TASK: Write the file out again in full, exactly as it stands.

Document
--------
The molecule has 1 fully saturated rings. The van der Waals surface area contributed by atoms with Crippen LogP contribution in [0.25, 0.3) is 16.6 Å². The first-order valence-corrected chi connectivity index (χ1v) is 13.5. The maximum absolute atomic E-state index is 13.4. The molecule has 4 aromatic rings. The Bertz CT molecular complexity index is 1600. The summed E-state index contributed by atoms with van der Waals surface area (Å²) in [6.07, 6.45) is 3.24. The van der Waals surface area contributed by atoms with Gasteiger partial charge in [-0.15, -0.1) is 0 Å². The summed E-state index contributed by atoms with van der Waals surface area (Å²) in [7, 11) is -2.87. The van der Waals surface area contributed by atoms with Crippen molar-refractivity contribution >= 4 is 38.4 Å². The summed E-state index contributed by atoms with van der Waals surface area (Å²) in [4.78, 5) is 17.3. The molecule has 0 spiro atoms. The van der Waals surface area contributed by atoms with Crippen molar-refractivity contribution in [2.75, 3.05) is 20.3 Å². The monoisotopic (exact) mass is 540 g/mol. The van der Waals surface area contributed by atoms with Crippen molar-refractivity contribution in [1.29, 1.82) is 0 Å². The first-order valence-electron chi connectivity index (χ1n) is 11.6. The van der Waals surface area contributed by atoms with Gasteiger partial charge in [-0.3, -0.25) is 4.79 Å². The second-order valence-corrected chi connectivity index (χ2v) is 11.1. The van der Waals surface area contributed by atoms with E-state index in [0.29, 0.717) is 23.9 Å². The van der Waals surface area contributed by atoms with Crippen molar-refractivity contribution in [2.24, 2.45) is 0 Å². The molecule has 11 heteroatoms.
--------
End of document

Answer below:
The molecule has 1 fully saturated rings. The van der Waals surface area contributed by atoms with Crippen LogP contribution in [0.25, 0.3) is 16.6 Å². The first-order valence-corrected chi connectivity index (χ1v) is 13.5. The maximum absolute atomic E-state index is 13.4. The molecule has 4 aromatic rings. The Bertz CT molecular complexity index is 1600. The summed E-state index contributed by atoms with van der Waals surface area (Å²) in [6.07, 6.45) is 3.24. The van der Waals surface area contributed by atoms with Gasteiger partial charge in [-0.15, -0.1) is 0 Å². The summed E-state index contributed by atoms with van der Waals surface area (Å²) in [7, 11) is -2.87. The van der Waals surface area contributed by atoms with Crippen molar-refractivity contribution >= 4 is 38.4 Å². The summed E-state index contributed by atoms with van der Waals surface area (Å²) in [4.78, 5) is 17.3. The molecule has 0 spiro atoms. The van der Waals surface area contributed by atoms with Crippen molar-refractivity contribution in [2.75, 3.05) is 20.3 Å². The monoisotopic (exact) mass is 540 g/mol. The van der Waals surface area contributed by atoms with Crippen molar-refractivity contribution in [1.29, 1.82) is 0 Å². The first-order valence-electron chi connectivity index (χ1n) is 11.6. The van der Waals surface area contributed by atoms with Gasteiger partial charge in [-0.3, -0.25) is 4.79 Å². The second-order valence-corrected chi connectivity index (χ2v) is 11.1. The van der Waals surface area contributed by atoms with E-state index in [0.29, 0.717) is 23.9 Å². The van der Waals surface area contributed by atoms with Crippen molar-refractivity contribution in [2.24, 2.45) is 0 Å². The molecule has 11 heteroatoms.